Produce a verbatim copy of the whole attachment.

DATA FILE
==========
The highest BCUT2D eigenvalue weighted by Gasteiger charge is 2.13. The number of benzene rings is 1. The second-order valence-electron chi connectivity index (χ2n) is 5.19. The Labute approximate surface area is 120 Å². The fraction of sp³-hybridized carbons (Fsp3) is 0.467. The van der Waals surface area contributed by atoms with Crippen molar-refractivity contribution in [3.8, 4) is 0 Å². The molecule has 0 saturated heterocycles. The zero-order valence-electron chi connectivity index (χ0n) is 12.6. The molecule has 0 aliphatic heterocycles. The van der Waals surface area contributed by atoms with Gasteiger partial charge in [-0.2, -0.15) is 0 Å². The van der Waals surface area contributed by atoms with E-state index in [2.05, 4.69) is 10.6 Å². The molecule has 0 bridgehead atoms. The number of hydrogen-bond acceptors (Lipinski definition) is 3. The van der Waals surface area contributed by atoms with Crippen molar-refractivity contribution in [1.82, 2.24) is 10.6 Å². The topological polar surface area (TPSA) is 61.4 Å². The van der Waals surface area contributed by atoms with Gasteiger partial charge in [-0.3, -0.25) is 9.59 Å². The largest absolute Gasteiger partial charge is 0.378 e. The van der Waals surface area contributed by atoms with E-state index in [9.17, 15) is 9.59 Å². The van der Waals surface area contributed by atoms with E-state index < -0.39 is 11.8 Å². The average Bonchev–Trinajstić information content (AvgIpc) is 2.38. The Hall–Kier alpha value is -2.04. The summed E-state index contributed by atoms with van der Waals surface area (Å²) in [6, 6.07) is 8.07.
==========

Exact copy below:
The highest BCUT2D eigenvalue weighted by Gasteiger charge is 2.13. The number of benzene rings is 1. The second-order valence-electron chi connectivity index (χ2n) is 5.19. The Labute approximate surface area is 120 Å². The fraction of sp³-hybridized carbons (Fsp3) is 0.467. The van der Waals surface area contributed by atoms with Crippen molar-refractivity contribution in [3.8, 4) is 0 Å². The molecule has 0 saturated heterocycles. The zero-order valence-electron chi connectivity index (χ0n) is 12.6. The molecule has 0 aliphatic heterocycles. The van der Waals surface area contributed by atoms with Gasteiger partial charge in [-0.2, -0.15) is 0 Å². The van der Waals surface area contributed by atoms with E-state index in [2.05, 4.69) is 10.6 Å². The molecule has 0 bridgehead atoms. The number of hydrogen-bond acceptors (Lipinski definition) is 3. The van der Waals surface area contributed by atoms with Crippen molar-refractivity contribution in [1.82, 2.24) is 10.6 Å². The topological polar surface area (TPSA) is 61.4 Å². The van der Waals surface area contributed by atoms with Gasteiger partial charge in [-0.3, -0.25) is 9.59 Å². The largest absolute Gasteiger partial charge is 0.378 e. The van der Waals surface area contributed by atoms with E-state index in [9.17, 15) is 9.59 Å². The van der Waals surface area contributed by atoms with E-state index < -0.39 is 11.8 Å². The average Bonchev–Trinajstić information content (AvgIpc) is 2.38. The Hall–Kier alpha value is -2.04. The summed E-state index contributed by atoms with van der Waals surface area (Å²) in [6, 6.07) is 8.07.